A-Rod breaks Vizquel's streak; AL West earns eight of ninePosted: Wednesday November 13, 2002 11:27 AM
Updated: Wednesday November 13, 2002 7:04 PM
Vizquel had won nine straight times at shortstop. But the fancy fielder from Cleveland had his streak broken by A-Rod, the Texas Rangers star.
"Obviously, I didn't think I was going to lose the Gold Glove this year. I don't think I gave it up. I know I had the numbers to compete," Vizquel said.
"I know he improved his defensive numbers. He had a good year. The voting could go either way," Vizquel said of Rodriguez. "He's on TV everyday. He's in the national papers everyday."
Vizquel said he thought Baltimore's Mike Bordick, who did not make an error in his final 110 games, was as deserving as Rodriguez.
"I don't know why he wasn't recognized as one of the best," Vizquel said.
"The batting champion has always been the one who hits for the highest average. The fielding champion should be the guy who had less errors or the better percentage," he said. "They are probably going to have to change the voting."
A-Rod made 10 errors, had a .987 fielding percentage and took part in 108 double plays. Vizquel made seven errors, had a .990 fielding percentage and participated in 98 DPs.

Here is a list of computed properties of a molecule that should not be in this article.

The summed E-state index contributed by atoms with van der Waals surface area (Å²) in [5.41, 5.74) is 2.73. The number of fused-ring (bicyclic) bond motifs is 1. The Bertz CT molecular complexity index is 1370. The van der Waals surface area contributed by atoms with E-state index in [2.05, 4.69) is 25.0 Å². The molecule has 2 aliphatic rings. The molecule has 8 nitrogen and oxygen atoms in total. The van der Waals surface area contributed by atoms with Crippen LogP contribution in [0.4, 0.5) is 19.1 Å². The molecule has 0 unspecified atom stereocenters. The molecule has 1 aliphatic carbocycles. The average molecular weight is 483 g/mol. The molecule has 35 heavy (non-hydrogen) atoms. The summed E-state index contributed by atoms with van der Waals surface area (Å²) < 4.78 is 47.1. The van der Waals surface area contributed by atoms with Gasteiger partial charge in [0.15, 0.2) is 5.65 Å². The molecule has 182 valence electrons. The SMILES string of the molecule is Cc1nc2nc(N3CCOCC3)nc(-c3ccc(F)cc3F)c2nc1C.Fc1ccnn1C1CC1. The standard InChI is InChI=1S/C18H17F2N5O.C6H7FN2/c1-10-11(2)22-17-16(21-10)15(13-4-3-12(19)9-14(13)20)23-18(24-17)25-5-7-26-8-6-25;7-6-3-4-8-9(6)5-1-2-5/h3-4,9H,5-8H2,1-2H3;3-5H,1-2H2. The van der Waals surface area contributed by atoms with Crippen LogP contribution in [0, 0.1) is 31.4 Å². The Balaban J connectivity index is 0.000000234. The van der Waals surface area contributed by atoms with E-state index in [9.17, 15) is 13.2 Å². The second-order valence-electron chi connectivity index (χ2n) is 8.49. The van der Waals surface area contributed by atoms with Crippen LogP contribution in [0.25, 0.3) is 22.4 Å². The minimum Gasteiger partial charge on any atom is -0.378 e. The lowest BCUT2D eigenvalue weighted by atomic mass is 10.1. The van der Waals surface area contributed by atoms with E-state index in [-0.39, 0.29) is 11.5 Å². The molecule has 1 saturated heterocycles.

Gold Gloves, presented since 1957 by St. Louis-based Rawlings, are voted on by managers and coaches before the end of the regular season. They may not select players on their own teams, and they vote only for players in their own league.
The World Series champion Anaheim Angels won two Gold Gloves, with catcher Bengie Molina breaking the 10-year winning streak of Texas' Ivan Rodriguez and Darin Erstad replacing Seattle's Mike Cameron in the outfield.
Olerud won his second Gold Glove, replacing Minnesota's Doug Mientkiewicz at first base. Boone won his first in the AL, taking over from Roberto Alomar, a 10-time winner who was traded from Cleveland to the New York Mets following the 2001 season.
Boone won an NL Gold Glove with Cincinnati in 1998; his father, Bob, a catcher, was a seven-time winner.
Alex Rodriguez, whose $252 million, 10-year contract is the richest in sports, gets a $100,000 bonus, a day after earning $200,000 for finishing second in the AL MVP voting. The others get $50,000 each, except for Hunter, who didn't have a bonus clause.
NL winners are to be announced Thursday.